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Should you get life insurance in your 20s? 5 reasons to consider it

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When you have children or other dependents, the protection offered by life insurance can become a financial necessity. But that doesn't mean you have to put off buying a contract until you start a family. Purchasing coverage as a young adult can have a number of advantages regardless of whether you have dependents.

Should you get life insurance in your 20s, then? If you want to potentially lower your payment and protect family members from financial challenges, the answer may be yes.

Understanding your life insurance options

Life insurance falls into two broad categories: term and permanent coverage. Both can help safeguard your loved ones when you die. However, there are key differences that are important to understand if you're planning to take out a policy.

Term life insurance is the more basic form of coverage. Its sole purpose is to provide a death benefit to your beneficiaries during the period when the policy is in place—whether it's 10 years or 30 years. It's a popular option among more budget-minded customers due to the fact that premiums are typically more affordable than permanent policies.

As its name implies, permanent life insurance covers you for as long as you pay the required premiums. In addition to paying your beneficiaries upon your death, permanent insurance may help you build cash value that can be tapped during your lifetime.1 This added feature makes it a valuable planning tool for a wide variety of financial needs.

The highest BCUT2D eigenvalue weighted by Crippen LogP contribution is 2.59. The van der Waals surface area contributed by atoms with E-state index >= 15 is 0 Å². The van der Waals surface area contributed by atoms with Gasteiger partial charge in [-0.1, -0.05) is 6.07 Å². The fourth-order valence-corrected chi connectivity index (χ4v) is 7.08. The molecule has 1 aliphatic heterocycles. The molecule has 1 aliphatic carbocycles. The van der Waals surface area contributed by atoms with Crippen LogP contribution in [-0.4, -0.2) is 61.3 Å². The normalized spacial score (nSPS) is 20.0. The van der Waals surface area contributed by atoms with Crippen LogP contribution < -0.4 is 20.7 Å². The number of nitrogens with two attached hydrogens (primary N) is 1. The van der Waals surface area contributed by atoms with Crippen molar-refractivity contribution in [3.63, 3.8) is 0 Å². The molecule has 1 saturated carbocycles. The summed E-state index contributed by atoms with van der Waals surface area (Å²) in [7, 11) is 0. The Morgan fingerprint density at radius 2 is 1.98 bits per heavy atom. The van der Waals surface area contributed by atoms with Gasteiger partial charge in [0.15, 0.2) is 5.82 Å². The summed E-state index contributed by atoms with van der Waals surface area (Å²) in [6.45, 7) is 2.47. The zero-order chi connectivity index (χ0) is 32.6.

5 reasons to purchase life insurance in your 20s

When you're still relatively young, it's easy to think of protection for your loved ones as something you'll get around to buying later. It may be a relatively low priority compared to other expenses.

In the long run, however, signing up for coverage earlier may help reduce your future bills and give you more financial freedom later in life. Here are five of the key benefits of life insurance for young adults:

1. Protection for your loved ones

If you already have children or other family members that you support financially, life insurance can help provide for them when you die, particularly if it's unexpected. Even if you don't have dependents, though, a policy can help your loved ones, giving them some means to cover your funeral expenses, which can be a significant financial burden. The median cost of a funeral with a burial was $7,848 in 2021, according to the National Funeral Directors Association.

Another example of how to use the death benefit from a life insurance contract to help those closest to you is putting it toward loans you may have taken out with a co-signer. This could relieve that person of the need to pay the outstanding balance out of pocket.

2. Access to cash value

When you pay premiums on a permanent life insurance policy—a category that includes whole life and the more flexible universal life—a portion of that payment is credited as your cash value. As this balance grows, you can access the money by withdrawal, policy surrender or a loan (just keep in mind that any amounts you don't repay would reduce your death benefit).

Having that cash value to draw upon gives you more financial options when you're in times of need. Whether it's paying a tuition bill or making the down payment on your first home, life insurance can provide a backup source of cash you can turn to without taking on debt. You also can draw on that balance to help fund your retirement, helping to ensure you can have the post-career lifestyle you've envisioned.1

3. Potential to grow your wealth over time

Insurance companies make interest payments—and in some cases, pay dividends—to whole life and universal life policies, adding to the potential of your cash value to grow through your lifetime. Meanwhile, variable universal insurance, another type of permanent coverage, credits your account based on the performance of investment subaccounts, allowing for greater growth potential but also increased risk during a market downturn. Your cash balance builds on a tax-deferred basis, which increases your tax-adjusted rate of return.